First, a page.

In 1949, when the Eugenics Protection Law first removed the harsh penalties previously imposed for abortion, 246,000 “suspended pregnancies” were recorded. In 1953 there were 1,067,093. If the same increase took place last year as in each of the previous five the 1954 total will have been about 1,200,000.
Those are the legal, registered aborSince 1950 the sterilization of women has tripled. Many doctors advocate it
tions. Tokyo officials believe these are no more than half of all abortions. Many are unregistered—some because they’re illegal, even by the lax terms of the Eugenics Protection Law; some because doctors are too busy to make out official forms on all occasions.
If this guess is correct the induced abortions in Japan today are about equal to the number of live births.
No one is sure, of course, just why the abortion rate has so rocketed in six years, but several reasons are suggested. One is the torrent of misleading advertisements by manufacturers of Japanese contraceptives. Newspapers, billboards, tram-car cards in Japan carry ads like this:
“Have you enough children in your family? Use Sampoon—every package approved by Japanese Government test. Proven 98% effective.”
This ad is not false. Sampoon is a chemical suppository which is tested to conform with Government specifications. State clinics find it is effective (maybe not 98%, but effective enough) provided it is used with strict attention to the directions in fine print. But when it is sold over the counter without any instructions, it isn’t used with the necessary care and it doesn’t work so well. And other products, just as flamboyantly advertised, proved even less reliable.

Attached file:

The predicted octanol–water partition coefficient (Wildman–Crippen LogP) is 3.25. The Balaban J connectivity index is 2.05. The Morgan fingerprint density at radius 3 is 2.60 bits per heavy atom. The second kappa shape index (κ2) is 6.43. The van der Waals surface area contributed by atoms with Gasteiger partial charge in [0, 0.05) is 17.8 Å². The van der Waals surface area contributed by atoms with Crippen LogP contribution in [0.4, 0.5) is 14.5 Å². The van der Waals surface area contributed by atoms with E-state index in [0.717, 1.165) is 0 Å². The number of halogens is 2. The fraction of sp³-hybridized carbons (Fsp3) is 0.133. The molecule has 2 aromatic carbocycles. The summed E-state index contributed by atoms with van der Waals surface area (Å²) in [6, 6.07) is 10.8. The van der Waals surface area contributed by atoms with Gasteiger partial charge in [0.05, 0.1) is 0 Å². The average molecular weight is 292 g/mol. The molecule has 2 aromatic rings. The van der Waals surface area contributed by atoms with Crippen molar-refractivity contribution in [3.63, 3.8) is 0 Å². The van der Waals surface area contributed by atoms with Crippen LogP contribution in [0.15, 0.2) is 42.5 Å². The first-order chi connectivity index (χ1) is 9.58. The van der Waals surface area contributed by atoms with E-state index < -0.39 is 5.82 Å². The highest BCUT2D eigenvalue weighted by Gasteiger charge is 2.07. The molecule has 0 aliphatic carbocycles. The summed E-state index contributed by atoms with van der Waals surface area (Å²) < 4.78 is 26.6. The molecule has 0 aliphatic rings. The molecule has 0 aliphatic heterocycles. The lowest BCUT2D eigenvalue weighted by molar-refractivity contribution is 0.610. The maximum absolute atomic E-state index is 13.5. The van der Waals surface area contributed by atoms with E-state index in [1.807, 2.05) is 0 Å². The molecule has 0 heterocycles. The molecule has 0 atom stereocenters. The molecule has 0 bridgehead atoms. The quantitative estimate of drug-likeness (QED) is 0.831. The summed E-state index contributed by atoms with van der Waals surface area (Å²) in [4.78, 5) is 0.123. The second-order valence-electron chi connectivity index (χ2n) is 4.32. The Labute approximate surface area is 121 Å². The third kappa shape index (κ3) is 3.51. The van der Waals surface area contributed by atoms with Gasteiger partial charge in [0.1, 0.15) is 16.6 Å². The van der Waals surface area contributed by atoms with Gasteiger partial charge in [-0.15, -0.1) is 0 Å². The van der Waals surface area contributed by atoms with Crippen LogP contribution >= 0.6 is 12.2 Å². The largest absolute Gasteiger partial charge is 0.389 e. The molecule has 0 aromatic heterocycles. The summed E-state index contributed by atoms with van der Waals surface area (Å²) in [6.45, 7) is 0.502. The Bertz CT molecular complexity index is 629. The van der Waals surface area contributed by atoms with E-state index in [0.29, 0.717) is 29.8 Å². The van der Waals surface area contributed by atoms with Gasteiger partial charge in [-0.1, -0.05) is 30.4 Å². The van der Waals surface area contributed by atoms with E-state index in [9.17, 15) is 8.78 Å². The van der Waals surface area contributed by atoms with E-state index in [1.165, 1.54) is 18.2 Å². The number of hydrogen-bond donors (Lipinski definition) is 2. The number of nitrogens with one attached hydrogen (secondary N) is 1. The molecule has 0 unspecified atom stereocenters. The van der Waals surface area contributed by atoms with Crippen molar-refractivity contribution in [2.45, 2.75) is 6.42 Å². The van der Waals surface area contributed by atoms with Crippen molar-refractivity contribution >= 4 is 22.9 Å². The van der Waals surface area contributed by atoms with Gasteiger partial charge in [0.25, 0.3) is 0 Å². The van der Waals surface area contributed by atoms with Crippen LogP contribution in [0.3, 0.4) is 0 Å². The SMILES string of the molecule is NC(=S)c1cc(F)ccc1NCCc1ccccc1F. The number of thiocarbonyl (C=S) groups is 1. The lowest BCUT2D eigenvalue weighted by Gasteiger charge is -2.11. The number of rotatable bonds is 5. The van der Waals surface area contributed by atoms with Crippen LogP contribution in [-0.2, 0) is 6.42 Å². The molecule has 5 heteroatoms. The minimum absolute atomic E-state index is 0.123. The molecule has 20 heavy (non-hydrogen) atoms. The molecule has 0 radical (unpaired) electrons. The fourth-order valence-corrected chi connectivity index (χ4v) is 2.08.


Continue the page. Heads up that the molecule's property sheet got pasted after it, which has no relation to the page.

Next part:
“It was only to be expected that unwanted pregnancies would result,” said Ayanori Okazaki, director of the Population Problems Research Institute, in a recent report on the subject. “That was precisely what happened. But a means to deal with this problem was already available under the Eugenic Protection Law of 1948.”
Another reason for the mounting rate of abortion is an ironic one. Far from preventing or discouraging conceptions, the usual abortion technique actually increases fertility. It is, in fact, the standard operation in almost all countries to correct sterility in women — the operation popularly known as “d.&c.,” dilation and curetage. Japanese women are now demonstrating just how effective it is for that purpose. Many are coming back to Japanese clinics and hospitals for two, three, four and in a few cases even six abortions in a single year.
To a layman it seems obvious that this must be having a shocking effect on the health of Japanese women. A hospital in Tokyo will average five to ten abortions a day; no beds are available for such a minor operation, so the patient must go home immediately. There is no indication of a high mortality rate, but there is evidence that the women feel pretty miserable. A recent survey by the Welfare Ministry found that forty-six percent of women felt chronically ill after a first abortion, and fifty-one percent after a second.
Japanese doctors say that “women exaggerate.” They see no bad effect on public health. Many ask why the Government bothers to put out birthcontrol propaganda when “we are becoming so proficient” at abortion.
It is hard to avoid the suspicion that these doctors look on abortion as a stable and easy source of income. The fee is small—anywhere from three to ten dollars—but earning it takes little time or effort.
A recent trend, according to Welfare Ministry officials, is that doctors are advocating outright sterilization for women who have had several abortions. The argument runs like this: “Women
who are competent to use contraceptives are doing so already. Now we have to sterilize the rest.” The Welfare Ministry is sardonically aware that sterility operations mean fees for surgeons, while birth-control methods do not.